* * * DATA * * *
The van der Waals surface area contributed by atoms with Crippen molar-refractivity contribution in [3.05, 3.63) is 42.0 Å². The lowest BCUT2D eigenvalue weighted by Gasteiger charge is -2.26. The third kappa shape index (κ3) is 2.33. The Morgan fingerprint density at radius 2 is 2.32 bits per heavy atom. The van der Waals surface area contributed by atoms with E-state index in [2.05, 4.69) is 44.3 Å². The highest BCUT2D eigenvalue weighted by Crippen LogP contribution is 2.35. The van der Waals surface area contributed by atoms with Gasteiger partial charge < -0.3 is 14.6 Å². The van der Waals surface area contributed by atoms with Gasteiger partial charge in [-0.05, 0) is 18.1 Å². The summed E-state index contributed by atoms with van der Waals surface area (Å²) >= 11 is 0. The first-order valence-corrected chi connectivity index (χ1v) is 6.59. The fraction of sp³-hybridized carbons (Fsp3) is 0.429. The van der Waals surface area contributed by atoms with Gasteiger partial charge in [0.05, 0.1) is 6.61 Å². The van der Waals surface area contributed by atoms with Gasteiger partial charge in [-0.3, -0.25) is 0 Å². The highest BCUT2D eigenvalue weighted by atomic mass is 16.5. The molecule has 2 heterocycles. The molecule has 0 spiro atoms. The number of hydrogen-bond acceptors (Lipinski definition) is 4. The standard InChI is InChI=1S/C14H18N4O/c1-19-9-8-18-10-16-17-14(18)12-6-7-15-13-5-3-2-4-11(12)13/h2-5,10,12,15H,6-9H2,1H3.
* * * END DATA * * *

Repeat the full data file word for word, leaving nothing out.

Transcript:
The van der Waals surface area contributed by atoms with Crippen molar-refractivity contribution in [3.05, 3.63) is 42.0 Å². The lowest BCUT2D eigenvalue weighted by Gasteiger charge is -2.26. The third kappa shape index (κ3) is 2.33. The Morgan fingerprint density at radius 2 is 2.32 bits per heavy atom. The van der Waals surface area contributed by atoms with E-state index in [2.05, 4.69) is 44.3 Å². The highest BCUT2D eigenvalue weighted by Crippen LogP contribution is 2.35. The van der Waals surface area contributed by atoms with Gasteiger partial charge < -0.3 is 14.6 Å². The van der Waals surface area contributed by atoms with Gasteiger partial charge in [-0.05, 0) is 18.1 Å². The summed E-state index contributed by atoms with van der Waals surface area (Å²) >= 11 is 0. The first-order valence-corrected chi connectivity index (χ1v) is 6.59. The fraction of sp³-hybridized carbons (Fsp3) is 0.429. The van der Waals surface area contributed by atoms with Gasteiger partial charge in [0.05, 0.1) is 6.61 Å². The van der Waals surface area contributed by atoms with Gasteiger partial charge in [-0.3, -0.25) is 0 Å². The highest BCUT2D eigenvalue weighted by atomic mass is 16.5. The molecule has 2 heterocycles. The molecule has 0 spiro atoms. The number of hydrogen-bond acceptors (Lipinski definition) is 4. The standard InChI is InChI=1S/C14H18N4O/c1-19-9-8-18-10-16-17-14(18)12-6-7-15-13-5-3-2-4-11(12)13/h2-5,10,12,15H,6-9H2,1H3.